Ed Attalla and his son Louie Attalla stand together on the field at the Rio Grande Credit Union Field at Isotopes Park before a recent Isotopes game. Ed and Louie are part of the grounds crew and work together to maintain the game field. (Chancey Bush/ )
Copyright © 2022
Ed Attalla doesn’t like showing it around the ballpark.
He’s an old-school type that way.
But the first-year head groundskeeper for the Albuquerque Isotopes couldn’t hide a hint of a smile when asked about the opportunity to work every day with his 24-year-old son, Louie, who is a season employee on the Isotopes field crew .
“We’re shoulder to shoulder pretty much all day,” Attalla said. “He was gone for 10 years (growing up with his mother). I couldn’t sit at a baseball game and hang out with him. Now, every day I can sit and watch a baseball game with him. That’s pretty cool.”
Louie had been working at an Alabama golf course with his dad for the past several years after doing construction work in Iowa for a short time after high school. He had little hesitation about following his dad to Albuquerque when the opportunity, even if just as a season employee, arose.
“I love working with him,” said Louie Attalla. “This was a dream come true. Working on a baseball field with my dad? I mean, this is awesome.”
The two will be on the job Sunday, which is Father’s Day, when the Isotopes are scheduled to wrap up a six-game home series vs. Salt Lake. The Isotopes swept a rain-delayed doubleheader Saturday over the Bees that ended after midnight.
Ed Attalla got to Albuquerque in the spring, taking over for longtime Isotopes groundskeeper Clint Belau in the offseason.
The 52-year-old Attalla has been in groundskeeping for three decades, making a name for himself in minor league baseball for his 10 years of award-winning work with the Jacksonville Suns franchise, then the Double-A affiliate with the Los Angeles Dodgers and later the Florida Marlins.
“This is a small community – the baseball and groundskeepers community, if you will,” said Isotopes general manager John Traub, when asked about how he selected Ed Attala to fill the rather important role for Isotopes Park.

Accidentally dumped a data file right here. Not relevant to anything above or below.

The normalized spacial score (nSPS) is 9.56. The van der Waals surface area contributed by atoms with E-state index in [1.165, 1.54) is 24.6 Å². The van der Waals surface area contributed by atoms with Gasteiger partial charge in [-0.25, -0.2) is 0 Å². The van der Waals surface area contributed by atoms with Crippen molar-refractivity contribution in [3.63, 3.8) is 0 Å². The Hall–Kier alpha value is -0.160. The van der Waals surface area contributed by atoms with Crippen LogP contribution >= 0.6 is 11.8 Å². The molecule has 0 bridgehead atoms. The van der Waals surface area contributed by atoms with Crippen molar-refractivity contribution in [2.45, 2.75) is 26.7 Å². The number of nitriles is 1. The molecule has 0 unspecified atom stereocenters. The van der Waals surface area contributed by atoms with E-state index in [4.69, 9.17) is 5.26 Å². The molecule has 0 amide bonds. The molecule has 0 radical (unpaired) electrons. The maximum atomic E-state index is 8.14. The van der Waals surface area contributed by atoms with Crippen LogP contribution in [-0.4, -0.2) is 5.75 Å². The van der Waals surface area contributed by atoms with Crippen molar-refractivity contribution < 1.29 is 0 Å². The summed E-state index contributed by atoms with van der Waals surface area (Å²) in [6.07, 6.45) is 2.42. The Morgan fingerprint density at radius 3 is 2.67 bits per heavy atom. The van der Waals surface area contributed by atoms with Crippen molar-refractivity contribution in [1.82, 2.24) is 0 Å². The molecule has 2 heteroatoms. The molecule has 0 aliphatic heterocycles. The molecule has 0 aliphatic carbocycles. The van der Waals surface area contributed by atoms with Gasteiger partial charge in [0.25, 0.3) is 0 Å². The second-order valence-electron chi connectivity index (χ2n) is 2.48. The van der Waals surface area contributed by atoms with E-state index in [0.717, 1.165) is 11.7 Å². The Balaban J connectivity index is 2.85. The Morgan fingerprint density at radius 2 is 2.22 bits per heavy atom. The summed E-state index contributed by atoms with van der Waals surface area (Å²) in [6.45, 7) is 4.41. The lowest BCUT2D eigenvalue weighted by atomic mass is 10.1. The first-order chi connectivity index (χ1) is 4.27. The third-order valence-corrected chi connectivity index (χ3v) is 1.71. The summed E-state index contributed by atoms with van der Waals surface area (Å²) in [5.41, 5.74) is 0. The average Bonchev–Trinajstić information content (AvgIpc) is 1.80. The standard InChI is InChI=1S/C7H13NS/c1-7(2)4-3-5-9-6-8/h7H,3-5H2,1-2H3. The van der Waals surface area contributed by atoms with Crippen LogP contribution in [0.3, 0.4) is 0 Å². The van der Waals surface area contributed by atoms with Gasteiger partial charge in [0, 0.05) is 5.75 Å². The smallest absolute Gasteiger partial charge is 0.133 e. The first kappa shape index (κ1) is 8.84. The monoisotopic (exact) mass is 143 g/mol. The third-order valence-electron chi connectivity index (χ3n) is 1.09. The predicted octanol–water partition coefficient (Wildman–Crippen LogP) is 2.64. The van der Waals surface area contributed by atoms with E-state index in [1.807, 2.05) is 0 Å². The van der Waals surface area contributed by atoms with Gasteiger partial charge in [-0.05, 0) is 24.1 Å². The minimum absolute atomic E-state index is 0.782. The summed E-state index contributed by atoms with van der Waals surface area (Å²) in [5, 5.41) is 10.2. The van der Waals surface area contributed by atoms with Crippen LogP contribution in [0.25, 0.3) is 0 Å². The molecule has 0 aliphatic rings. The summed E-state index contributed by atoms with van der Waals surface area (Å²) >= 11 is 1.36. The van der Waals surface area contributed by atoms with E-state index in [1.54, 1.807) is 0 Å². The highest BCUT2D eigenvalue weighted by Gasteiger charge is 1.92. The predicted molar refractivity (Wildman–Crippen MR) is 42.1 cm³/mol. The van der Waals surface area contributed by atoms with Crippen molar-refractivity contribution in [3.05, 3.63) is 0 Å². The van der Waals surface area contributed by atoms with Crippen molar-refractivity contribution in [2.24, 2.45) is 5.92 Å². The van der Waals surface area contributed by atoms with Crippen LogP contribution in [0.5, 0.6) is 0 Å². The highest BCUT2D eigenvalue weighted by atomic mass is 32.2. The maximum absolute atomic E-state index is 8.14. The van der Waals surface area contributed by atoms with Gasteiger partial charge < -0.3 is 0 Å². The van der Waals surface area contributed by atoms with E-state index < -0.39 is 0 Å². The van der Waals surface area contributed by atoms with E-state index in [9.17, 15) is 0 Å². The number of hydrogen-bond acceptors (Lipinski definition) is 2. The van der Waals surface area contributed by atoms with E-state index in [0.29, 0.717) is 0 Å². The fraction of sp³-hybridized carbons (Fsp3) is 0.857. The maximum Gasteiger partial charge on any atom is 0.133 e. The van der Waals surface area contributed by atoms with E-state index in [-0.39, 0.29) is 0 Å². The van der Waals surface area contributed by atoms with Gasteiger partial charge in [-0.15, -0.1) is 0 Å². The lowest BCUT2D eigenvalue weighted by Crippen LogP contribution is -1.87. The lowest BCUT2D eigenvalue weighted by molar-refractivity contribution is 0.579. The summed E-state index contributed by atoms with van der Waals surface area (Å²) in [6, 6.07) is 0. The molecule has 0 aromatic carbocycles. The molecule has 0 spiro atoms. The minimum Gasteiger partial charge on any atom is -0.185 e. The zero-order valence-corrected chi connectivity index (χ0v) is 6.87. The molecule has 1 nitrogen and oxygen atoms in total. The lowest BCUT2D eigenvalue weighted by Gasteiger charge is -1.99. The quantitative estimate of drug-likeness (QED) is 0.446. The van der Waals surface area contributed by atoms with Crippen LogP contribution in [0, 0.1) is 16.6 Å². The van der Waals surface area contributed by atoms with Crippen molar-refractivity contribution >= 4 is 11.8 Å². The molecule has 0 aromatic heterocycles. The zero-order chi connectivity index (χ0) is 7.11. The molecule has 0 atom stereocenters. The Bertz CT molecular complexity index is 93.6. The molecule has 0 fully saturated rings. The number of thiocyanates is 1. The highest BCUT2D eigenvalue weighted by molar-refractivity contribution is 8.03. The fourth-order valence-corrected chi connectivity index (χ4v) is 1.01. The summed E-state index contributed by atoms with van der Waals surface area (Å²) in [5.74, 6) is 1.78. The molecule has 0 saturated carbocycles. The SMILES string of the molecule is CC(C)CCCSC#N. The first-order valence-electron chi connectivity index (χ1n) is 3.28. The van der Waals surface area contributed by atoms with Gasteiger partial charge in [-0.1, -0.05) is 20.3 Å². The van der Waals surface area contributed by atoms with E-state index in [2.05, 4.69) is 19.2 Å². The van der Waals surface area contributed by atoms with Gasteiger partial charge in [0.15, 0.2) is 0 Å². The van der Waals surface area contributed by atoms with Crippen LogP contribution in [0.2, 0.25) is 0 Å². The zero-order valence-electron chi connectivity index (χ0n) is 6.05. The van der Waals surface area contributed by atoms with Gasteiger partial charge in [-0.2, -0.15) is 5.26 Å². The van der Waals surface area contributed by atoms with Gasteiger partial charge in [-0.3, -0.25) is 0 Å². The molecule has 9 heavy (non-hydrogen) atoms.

“I talked to a guy who knew Ed and said he might be available. … I knew I wanted an experienced person, and I spoke to some Dodgers people I knew. We have some mutual people in common from our days with the Dodgers. People were very complimentary about him.”
But Attalla wasn’t sure he wanted back in baseball and was enjoying his gig at the Alabama golf course.
And Albuquerque? What did he know about the Duke City before Traub called?
“Absolutely nothing,” Ed Atalla said. “Make a left, like (Bugs) Bunny told me. Well, that and I also know about Jim Valvano and the Pit. He’s a Jersey guy like me. (The late Valvano was born in New York, but played college basketball at Rutgers.)”
Ed Attalla has been in New Mexico since March and Louie moved here in early April. The two lived together – in one room at a Holiday Inn – for two months before a few weeks ago. Then, Ed’s wife, Shannon, and daughter, Savanna, moved to Albuquerque and joined them for the summer.
And how was the bachelor life for the Attalla boys?
“It took a couple days, maybe,” Ed Atalla said when asked if they got on each other’s nerves, living so close.
Louie added that the two rarely spent much time together in the hotel room. Sure, they’d watch hockey together when it was on, but most nights after dinner, Louie would head back to the workshop in the back of Isotopes Park that the grounds crew uses.
While at work, at least, neither can hide the reality that one enjoys being around the other, joking plenty while they work in the summer heat.
“He’s a hard worker and he doesn’t mind working hard,” Ed said of his son as an employee. “… And he listens. He wants to learn. He’s not the type that feels like he knows everything.”
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Louie said he could see himself doing this type of work for a long time if the opportunity presents itself, but understands there’s plenty yet to learn from his dad.
“There’s so much more to learn about all this,” Louie said. “But I’m glad I get to learn it from him. He definitely knows what he’s doing.”
Louie is one of the two seasonal employees on the ground crew with Darren Pedro. Ed Attalla and assistant groundskeeper Thomas Gallegos are in year-round, full-time positions. Others on the grounds crew are paid per game day.
Traub says the crew is doing great work, and he enjoys the addition of the Attallas to the team.
“I’m glad that it’s kind of become a family affair for you,” Traub said. “We’ve tried to operate like a family since we started here, so I’m glad that they’re getting comfortable working here. And the field is looking as good as it has all season.”